Thus, an in-depth critique by a professional highlighting the positive with the negative is actually all positive and worth ten times what you paid for it when you are in either editing mode, or study mode.

At the end of the day, as regards ego, if you want to be a published author – you need to leave your ego on the shelf during the critiquing process. Critiquing is about improving your ms, learning, and moving closer to being published, and nothing else.

To conclude:
Unless they work in the profession, your friends are not qualified to give you the in-depth analysis you need to put your work forward as a polished ms for publication.
What you need is a professional analysis like the one I received through the Inkwell services, which will improve your ms a thousand fold.

With a smile
Ita x

Jun 18, 2010

Writing With The Door Open

The open door!

Ok, in the last post I talked about writing with the door closed – bliss, painless, no judgement from anyone – not even your inner critique, if you’re very lucky.

With the door closed, your work is not open to an onslaught of the judgment from your critiques. But in the second draft, you are preparing to show your manuscript to whomever will be critiquing it, therefore the second draft needs to be written with the door open.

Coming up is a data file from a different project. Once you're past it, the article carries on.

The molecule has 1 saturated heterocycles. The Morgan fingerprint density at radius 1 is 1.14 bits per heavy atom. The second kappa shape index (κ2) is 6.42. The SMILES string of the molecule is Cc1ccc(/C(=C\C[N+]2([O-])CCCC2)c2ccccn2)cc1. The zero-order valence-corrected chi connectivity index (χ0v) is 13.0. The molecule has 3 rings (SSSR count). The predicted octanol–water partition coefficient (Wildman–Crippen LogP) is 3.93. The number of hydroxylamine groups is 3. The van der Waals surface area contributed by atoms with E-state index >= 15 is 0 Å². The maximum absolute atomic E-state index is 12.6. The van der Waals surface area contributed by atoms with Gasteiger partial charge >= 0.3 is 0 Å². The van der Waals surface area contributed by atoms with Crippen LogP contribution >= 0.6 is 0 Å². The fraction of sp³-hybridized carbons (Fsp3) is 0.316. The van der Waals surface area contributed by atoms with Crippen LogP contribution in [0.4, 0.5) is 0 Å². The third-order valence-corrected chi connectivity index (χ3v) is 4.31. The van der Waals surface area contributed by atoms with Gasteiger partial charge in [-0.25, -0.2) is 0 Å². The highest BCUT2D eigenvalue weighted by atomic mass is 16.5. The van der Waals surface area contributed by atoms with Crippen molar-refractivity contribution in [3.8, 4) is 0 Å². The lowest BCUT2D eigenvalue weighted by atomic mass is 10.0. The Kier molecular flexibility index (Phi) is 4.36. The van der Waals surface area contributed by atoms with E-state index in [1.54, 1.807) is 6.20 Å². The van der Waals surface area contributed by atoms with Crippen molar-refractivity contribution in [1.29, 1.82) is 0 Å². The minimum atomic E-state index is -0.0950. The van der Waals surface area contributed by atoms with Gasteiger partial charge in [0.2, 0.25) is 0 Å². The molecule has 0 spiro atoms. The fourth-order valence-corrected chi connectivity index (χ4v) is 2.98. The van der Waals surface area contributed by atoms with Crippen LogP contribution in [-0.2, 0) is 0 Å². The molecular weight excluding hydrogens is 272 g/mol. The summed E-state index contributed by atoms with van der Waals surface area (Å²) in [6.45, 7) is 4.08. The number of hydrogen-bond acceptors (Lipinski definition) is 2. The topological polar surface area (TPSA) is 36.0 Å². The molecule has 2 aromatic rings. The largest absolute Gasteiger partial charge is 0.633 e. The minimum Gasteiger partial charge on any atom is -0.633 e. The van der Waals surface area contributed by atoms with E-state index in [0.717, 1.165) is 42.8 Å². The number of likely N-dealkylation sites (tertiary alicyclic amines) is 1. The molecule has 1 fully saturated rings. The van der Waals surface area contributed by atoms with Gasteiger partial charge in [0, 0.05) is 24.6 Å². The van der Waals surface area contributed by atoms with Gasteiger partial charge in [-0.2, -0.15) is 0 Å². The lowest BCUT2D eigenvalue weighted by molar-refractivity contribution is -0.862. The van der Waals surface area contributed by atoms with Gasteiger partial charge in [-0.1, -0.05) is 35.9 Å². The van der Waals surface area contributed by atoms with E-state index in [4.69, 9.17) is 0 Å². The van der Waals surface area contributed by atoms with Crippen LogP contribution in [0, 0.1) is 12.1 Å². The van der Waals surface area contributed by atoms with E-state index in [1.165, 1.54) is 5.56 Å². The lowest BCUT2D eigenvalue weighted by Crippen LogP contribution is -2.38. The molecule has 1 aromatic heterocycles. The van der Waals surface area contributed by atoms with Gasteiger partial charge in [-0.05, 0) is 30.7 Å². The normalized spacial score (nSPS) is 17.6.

The magnificent book, “On Writing” by Stephen King, describes writing the first draft with the door closed and the second with the door open brilliantly. If you haven’t read that book I highly recommend you do. In an ideal world it should be compulsory for anyone putting pen to paper or finger to keypad to study that Stephen's book.

Opening that door can be a painful process. Opening the door means that you, the author, are open to criticism. Opening that door means many great lines will be slaughtered by the delete button. Lines that you thought were brilliant in the first draft suddenly wither beneath the scrutiny of the second draft.